For Elliott Gonzo, a British film director based in London, storytelling is something that arrived habitually. It was while watching Delicatessen, a film by French director Jean Pierre Jeunet – a “dark and twisted, hyperreal comedy about a cannibalistic butcher and landlord in a post-apocalyptic France” – that he as initially inspired to professionally pursue the medium of filmmaking. “After watching Delicatessen,” he tells It’s Nice That, “I was obsessed with the idea of making my own imaginary worlds come to life; I taught myself to lucid dream in order to help me design perfect worlds within my dreams.”
After employing this method for ensuing his own complex narratives, Elliott went on to study production design at University of the Arts Bournemouth. Here, he was able to develop his understanding of film and started to appreciate the art of the filmmaking process. As such he directed his debut short, titled Sour Milk, that premiered in his final year of university. The film won various awards and was shown at a number of festivals; he describes this as the moment the “filmmaking bug” really took hold.
Post-university is when Elliott bought his first camera, some lenses and a career-defining ticket to India. “This is where I started to realise that the world we live in is full of amazing and interesting subjects and characters,” he explains of the moment he first traversed to the country – the result of which was a documentary on a Tibetan refugee, ‘The Lion Man’, who had escaped Tibet “holding the hand of the Dalai Lama” and had made a new home for himself in Dharamshala, India. “A couple of years later,” he continues, “me and a few friends including Mark Leaver, an amazing photographer, decided to travel to India together.” With multiple cameras in tow in preparation for stumbling across anything visually interesting, that’s when his first feature-length documentary, Tight, arose – an account of a group of Indian bodybuilders from Tamil Nadu, which is currently in the late stages of post-production.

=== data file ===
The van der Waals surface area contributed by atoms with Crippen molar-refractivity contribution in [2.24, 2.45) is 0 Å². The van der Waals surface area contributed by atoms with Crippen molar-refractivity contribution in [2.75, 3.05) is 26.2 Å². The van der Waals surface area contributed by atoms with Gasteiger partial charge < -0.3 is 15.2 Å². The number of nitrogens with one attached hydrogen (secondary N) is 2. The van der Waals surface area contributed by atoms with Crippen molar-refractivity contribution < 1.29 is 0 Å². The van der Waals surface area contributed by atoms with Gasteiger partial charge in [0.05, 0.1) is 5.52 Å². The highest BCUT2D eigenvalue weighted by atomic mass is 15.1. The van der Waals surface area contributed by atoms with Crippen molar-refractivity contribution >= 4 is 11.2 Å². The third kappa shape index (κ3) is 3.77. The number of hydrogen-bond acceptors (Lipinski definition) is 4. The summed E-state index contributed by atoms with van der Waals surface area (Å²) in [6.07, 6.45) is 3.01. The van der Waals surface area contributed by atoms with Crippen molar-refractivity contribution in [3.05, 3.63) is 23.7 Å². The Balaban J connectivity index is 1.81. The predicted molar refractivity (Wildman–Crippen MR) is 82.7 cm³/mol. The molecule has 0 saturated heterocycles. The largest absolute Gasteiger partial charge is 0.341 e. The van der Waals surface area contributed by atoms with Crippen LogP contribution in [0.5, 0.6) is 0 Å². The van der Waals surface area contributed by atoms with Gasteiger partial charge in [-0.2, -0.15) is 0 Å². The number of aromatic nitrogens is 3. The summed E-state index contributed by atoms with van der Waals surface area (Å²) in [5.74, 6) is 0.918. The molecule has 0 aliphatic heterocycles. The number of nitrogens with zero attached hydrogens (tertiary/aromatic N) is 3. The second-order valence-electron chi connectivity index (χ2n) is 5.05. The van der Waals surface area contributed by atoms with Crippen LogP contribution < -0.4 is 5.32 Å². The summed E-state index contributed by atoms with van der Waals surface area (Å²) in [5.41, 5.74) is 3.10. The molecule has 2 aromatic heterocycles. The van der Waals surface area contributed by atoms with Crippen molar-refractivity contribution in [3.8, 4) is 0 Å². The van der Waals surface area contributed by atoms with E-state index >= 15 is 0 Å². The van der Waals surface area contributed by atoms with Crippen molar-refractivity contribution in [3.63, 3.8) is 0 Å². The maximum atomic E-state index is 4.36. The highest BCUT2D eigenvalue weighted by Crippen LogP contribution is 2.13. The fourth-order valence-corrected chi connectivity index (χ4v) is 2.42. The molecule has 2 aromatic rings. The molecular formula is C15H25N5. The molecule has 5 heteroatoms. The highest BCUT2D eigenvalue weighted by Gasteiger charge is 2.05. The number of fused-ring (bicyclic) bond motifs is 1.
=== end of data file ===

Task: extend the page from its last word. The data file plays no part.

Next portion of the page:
It was during the end process of the film that a collaboration emerged between journalist and producer, Alex King, as well as his university friend and the “best editor” he knows, Dom Mayer. Months of incredible team work on Tight urged the group to form a documentary production company, Hijra Collective. “Creatively, we’re all very much on the same page,” continues Elliott. “We all love to travel and explore the lives that are really different to ours.” So much so that their first commission sees a newly premiered documentary, called Athena Skates, brought into fruition after hearing of Red Bull Storytellers – a talent development programme for emerging filmmakers themed on “here comes the sun”.